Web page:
We must not allow our culture to merely be a product bought and sold. We can not allow capitalists to define who we are. We must not allow our way of life fade into novelty. Us Cajuns are not unique in this struggle. The capitalist has been waging economic warfare en masse to all the peoples of the world. They act as agents of subversion. While we as individuals do not possess the networks and faculties to universally reject their offenses. After all our atomization was of their intentional making. We as cajuns must in our personal lives make concerted efforts to emancipate ourselves from the grips of the capitalist fiend so that we may be a model or success to all other nations from Europe to Africa to Asia and Oceania.

Let us appreciate diversity. The way we do this is by the reinstitution of those political and cultural lines which made us unique. Separation is not hatred. I wish that every nation of men of every race could enjoy sovereignty and the ability to continue fueling the fires of creativity which they have inherited through the millennia.

In order to achieve victory it demands the participation of every one of us. First initially we must refuse to support the cheapening novelization of our cultures. Do not vote with your dollar to keep institutions and corporations which are hostile towards you around. Don’t be a patron at the tourist trap restaurant. Do not shop at the Walmarts and the Walgreens. Visit a local tailor and commission him to make your clothes. Go to your local farmers market and support those local communities around you. You have to eat anyway. Why send your money to be lined in the pocket of some predator capitalist who sees nothing but dollar signs. That same money could be spent on fresh local foods and could go towards the raising of a child in a family in your community.

Then there are longer term goals we should look to achieve. Own your own land. Own your own businesses. Do not import goods and materials from outside your domain. Speak your native language. Wear traditional clothing. Set up annuities, and savings so that your children may have the capital to create businesses and dodge the fiscal and intellectual blackhole ironically called “higher education.” Take care of your own. Pool resources for a funeral or a rainy day fund if someone in your community is injured or has fallen sick to supplement their house and insure their well-being. I am not suggesting to turn a blind eye to the world around you. Rather, monitor and analyze the political dealings in the state in which you subside so that your family and the families in your town or communities can better posture themselves and be resilient in the face of adversity.

We do not live in a fair world. Nobody cares more for your survival than you. Nobody cares more about your safety than you. Cooperate with those around you and take care of one another. Love one another. Be present in the lives of those around you. Atomization is a weapon of the capitalist. Humans possess the capacity for abstraction and communication so that they may work in teams to achieve goals too large for any one individual. The capitalist works in tandem with his cabal in the state and within his industry.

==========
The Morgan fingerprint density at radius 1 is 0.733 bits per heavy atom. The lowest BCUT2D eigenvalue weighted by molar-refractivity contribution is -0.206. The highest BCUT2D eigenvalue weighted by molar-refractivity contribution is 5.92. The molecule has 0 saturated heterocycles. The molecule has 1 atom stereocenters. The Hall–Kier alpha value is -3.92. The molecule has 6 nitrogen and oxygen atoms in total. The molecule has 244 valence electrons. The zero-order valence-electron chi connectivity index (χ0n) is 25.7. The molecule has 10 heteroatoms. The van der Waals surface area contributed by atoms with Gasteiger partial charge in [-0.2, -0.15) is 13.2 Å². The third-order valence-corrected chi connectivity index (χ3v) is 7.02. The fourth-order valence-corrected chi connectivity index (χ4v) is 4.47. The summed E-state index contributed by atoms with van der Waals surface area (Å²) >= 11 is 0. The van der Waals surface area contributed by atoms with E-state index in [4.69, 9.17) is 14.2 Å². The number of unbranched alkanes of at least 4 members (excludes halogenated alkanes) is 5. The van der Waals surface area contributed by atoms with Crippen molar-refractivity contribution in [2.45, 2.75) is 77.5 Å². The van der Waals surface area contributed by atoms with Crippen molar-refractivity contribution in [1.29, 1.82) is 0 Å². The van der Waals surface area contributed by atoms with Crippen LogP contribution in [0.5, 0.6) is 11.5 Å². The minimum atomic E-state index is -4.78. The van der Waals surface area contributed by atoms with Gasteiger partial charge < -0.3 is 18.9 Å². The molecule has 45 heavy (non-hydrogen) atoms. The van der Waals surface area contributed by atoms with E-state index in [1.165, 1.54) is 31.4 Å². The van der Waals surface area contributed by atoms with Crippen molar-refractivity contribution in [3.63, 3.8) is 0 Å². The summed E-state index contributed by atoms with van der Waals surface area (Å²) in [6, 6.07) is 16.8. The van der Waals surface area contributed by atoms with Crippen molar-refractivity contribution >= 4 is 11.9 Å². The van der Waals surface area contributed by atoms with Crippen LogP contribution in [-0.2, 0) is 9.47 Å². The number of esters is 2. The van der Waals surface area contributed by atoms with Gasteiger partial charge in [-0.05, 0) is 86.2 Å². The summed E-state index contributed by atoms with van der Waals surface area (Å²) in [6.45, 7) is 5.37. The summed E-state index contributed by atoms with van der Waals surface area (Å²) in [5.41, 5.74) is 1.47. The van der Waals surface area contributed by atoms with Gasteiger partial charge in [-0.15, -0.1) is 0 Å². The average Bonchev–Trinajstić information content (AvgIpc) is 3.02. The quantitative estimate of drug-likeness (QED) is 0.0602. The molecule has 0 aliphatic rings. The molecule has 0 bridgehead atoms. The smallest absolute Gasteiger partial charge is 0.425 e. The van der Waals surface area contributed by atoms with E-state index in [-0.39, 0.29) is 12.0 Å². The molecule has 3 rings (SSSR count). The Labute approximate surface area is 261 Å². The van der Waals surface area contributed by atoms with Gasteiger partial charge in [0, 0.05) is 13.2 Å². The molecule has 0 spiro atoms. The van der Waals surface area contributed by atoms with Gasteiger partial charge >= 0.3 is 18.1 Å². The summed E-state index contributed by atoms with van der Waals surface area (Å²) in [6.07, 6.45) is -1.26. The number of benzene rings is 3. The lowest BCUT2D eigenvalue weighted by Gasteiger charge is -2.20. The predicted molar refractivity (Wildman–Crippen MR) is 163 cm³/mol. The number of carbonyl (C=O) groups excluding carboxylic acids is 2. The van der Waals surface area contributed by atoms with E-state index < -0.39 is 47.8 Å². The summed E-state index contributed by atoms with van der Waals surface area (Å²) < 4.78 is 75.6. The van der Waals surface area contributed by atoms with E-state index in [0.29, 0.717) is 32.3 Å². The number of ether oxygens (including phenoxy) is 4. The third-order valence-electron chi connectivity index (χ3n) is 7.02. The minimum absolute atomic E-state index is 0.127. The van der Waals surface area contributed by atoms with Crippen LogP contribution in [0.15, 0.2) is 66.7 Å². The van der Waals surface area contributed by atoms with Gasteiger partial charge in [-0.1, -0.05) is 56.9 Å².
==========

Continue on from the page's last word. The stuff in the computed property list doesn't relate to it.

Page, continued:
Do not fall into despair. You do not have to save the world. All you have to do is save your world. And with the cooperation of those around you it is possible. It takes effort and it takes intentionality. But never doubt that it is achievable.

By Jean Baptiste Boudreaux AKA Eco Cajun

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Note from Editor (Ewell): I’d like to let our readers know that this following year the site will be covering a more wide range of topic and groups/regions of Dixie. This includes the Acadian/Cajun people of Southern Louisiana. As Southern Nationalists we believe in embracing our cultural identities instead of surrendering them to bigger (false) dream of globalization, thus why I’m putting up articles from Mr Boudreaux. I also will be looking to get articles from and about the other various regions of Dixie such as the Tide Water region of Virginia or the Appalachia people’s of the Blue Ridge. Please follow and go to https://acadianrevival.home.blog to view more of Eco-Cajuns material also note that this a republishing since Eco Cajun had this article on his home blog for while.

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4 Comments

  1. I had wanted to write an article discussing the unique ethnic settlement of each state in Dixie but couldn’t find much that went into detail on this subject. There’s broad ethnic settlement (anglos in Virginia and the Deep South, French in Louisiana, Scotch-Irish in Appalachia), but there was also smaller, more ‘diverse’ settlement in areas like Texas and North Carolina that very few know about.

    Liked by 1 person

  2. Texas experienced large amounts of German and Czech immigration during its days as a Republic. However, it was founded originally by Anglo/Scotch-Irish Southerners and Castizos who were expanding West.

    Liked by 1 person